Again, you can’t connect the dots looking forward; you can only connect them looking backwards,” he said. “So you have to trust that the dots will somehow connect in your future. You have to trust in something—your gut, destiny, life, karma, whatever. This approach has never let me down, and it has made all the difference in my life.”
In true Jobsian fashion, he wore a summer version of his trademark outfit beneath his robe, swapping his New Balances for sandals.
Neil Diamond, N.Y.U., 1995
Skilled in the art of épée, Diamond went to N.Y.U. on a fencing scholarship but left after a music company agreed to pay him $50 a week to write songs. He returned to his almost-alma mater 35 years later to impart wisdom to the graduating class through an off-the-cuff performance of “Louie, Louie.” Later, in 2002, he sent off law school graduates with a strange, lovey-dovey ode penned for the occasion titled “Forever N.Y.U.” (Sample lyrics: “In this city of dreams / You gave me my wings / For everything that I planned / For everything that I am / I know I owe it to you.” And so on and so forth.)
Chris Hedges, Rockford College, 2003
Veteran New York Times war correspondent Hedges’s anti-war oration did not go over well with the Illinois college crowd. Minutes after taking the stage and waxing righteous about the Iraq War, Israel/Palestine, troikas, and Dante’s circle of hell, college officials snipped his microphone feed. The college president requested he cut his speech short and students booed and honked air horns. Others turned their backs to Hedges; one student even threw his cap and gown toward the stage and walked out. I don’t necessarily blame them—Hedge’s speech was light on mood-lifting:
What saddens me most is that those who will by and large pay the highest price are poor kids from Mississippi or Alabama or Texas who could not get a decent job or health insurance and joined the army because it was all we offered them. For war in the end is always about betrayal, betrayal of the young by the old, of soldiers by politicians, and of idealists by cynics. Read Antigone, when the king imposes his will without listening to those he rules or Thucydides’ history. Read how Athens’ expanding empire saw it become a tyrant abroad and then a tyrant at home. How the tyranny the Athenian leadership imposed on others it finally imposed on itself.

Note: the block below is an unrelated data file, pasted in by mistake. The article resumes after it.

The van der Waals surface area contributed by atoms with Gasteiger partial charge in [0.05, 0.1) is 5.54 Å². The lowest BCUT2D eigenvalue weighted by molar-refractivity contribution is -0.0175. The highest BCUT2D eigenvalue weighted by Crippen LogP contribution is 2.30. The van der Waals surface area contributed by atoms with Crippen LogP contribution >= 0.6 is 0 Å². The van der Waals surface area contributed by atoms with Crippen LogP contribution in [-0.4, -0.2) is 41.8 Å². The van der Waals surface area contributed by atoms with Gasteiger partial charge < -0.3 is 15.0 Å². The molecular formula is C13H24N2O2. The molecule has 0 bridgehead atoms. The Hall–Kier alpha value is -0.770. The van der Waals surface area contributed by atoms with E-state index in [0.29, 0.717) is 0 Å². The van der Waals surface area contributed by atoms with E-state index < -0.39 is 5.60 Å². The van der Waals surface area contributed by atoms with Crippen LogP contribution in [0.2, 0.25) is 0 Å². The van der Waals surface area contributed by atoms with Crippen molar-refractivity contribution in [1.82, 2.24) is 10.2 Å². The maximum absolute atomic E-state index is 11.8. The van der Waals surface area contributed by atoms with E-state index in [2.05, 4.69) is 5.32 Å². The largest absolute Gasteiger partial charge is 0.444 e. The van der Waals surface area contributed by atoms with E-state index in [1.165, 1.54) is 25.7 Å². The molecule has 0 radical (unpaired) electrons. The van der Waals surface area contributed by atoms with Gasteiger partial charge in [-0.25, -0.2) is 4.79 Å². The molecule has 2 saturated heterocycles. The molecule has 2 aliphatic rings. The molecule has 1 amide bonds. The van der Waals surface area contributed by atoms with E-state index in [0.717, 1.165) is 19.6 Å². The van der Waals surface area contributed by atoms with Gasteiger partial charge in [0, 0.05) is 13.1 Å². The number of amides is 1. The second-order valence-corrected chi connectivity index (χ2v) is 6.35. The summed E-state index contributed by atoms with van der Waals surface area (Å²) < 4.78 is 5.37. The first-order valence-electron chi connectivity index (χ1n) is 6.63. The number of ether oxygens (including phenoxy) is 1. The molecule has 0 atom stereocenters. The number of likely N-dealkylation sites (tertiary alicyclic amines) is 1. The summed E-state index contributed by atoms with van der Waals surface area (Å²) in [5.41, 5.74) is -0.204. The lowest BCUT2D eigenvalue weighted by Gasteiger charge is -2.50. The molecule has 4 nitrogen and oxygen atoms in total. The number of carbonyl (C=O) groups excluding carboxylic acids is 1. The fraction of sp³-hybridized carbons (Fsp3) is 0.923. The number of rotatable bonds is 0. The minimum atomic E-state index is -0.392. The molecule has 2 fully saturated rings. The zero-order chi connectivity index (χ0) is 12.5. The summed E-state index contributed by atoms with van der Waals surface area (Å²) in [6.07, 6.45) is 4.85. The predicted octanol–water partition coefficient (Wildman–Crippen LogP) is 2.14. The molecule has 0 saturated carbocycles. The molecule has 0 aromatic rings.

Ah, yes. Nothing like some Athenian tyranny to start off your adult life on the right foot.
Russell Baker, Connecticut College, 1995
Growing Up author Baker concocted a top 10 list for his speech, which he limited to a humane 20 minutes. By no. 4, he had everyone’s attention:
Sleep in the nude. In an age when people don’t even get dressed to go to the theater anymore, it’s silly getting dressed up to go to bed. What’s more, now that you can no longer smoke, drink gin, or eat bacon and eggs without somebody trying to make you feel ashamed of yourself, sleeping in the nude is one deliciously sinful pleasure you can commit without being caught by the Puritan police squads that patrol the nation. And you don’t even need a degree to do it.
His speech concluded: “Now it seems I have run past the 15-minute limit and will have to buy my own lunch. That’s life, Class of 1995. No free lunch. My sermon is done.”
Dr. Seuss, Lake Forest College, 1977
The Illinois college’s president at the time, Eugene Hotchkiss, had a problem: Though Dr. Seuss was listed in the program as the ceremony’s speaker and would be receiving an honorary degree, he wasn’t sure if the poet would actually, well, speak. Days before graduation, Seuss informed Hotchkiss that there had been a misunderstanding: He did not give speeches. (“I talk with people, not to people,” Seuss reportedly told him.) Nevertheless, come ceremony time, Seuss approached the microphone and, after calling his gown a bathrobe, recited a new poem called “My Uncle Terwilliger on the Art of Eating Popovers”:
My uncle ordered popovers
from the restaurant’s bill of fare.
And, when they were served,
he regarded them
with a penetrating stare…
Then he spoke great Words of Wisdom
as he sat there on that chair:
“To eat these things,”
said my uncle,
“you must exercise great care.
You may swallow down what’s solid…
you must spit out the air!”
as you partake of the world’s bill of fare,
that’s darned good advice to follow.
Do a lot of spitting out the hot air.
And be careful what you swallow.
Leave it to the doctor to understand the essence of a winning commencement address—short, punchy, employs a food metaphor—and prove that the wisest words are written, alas, for those who have not yet begun kindergarten.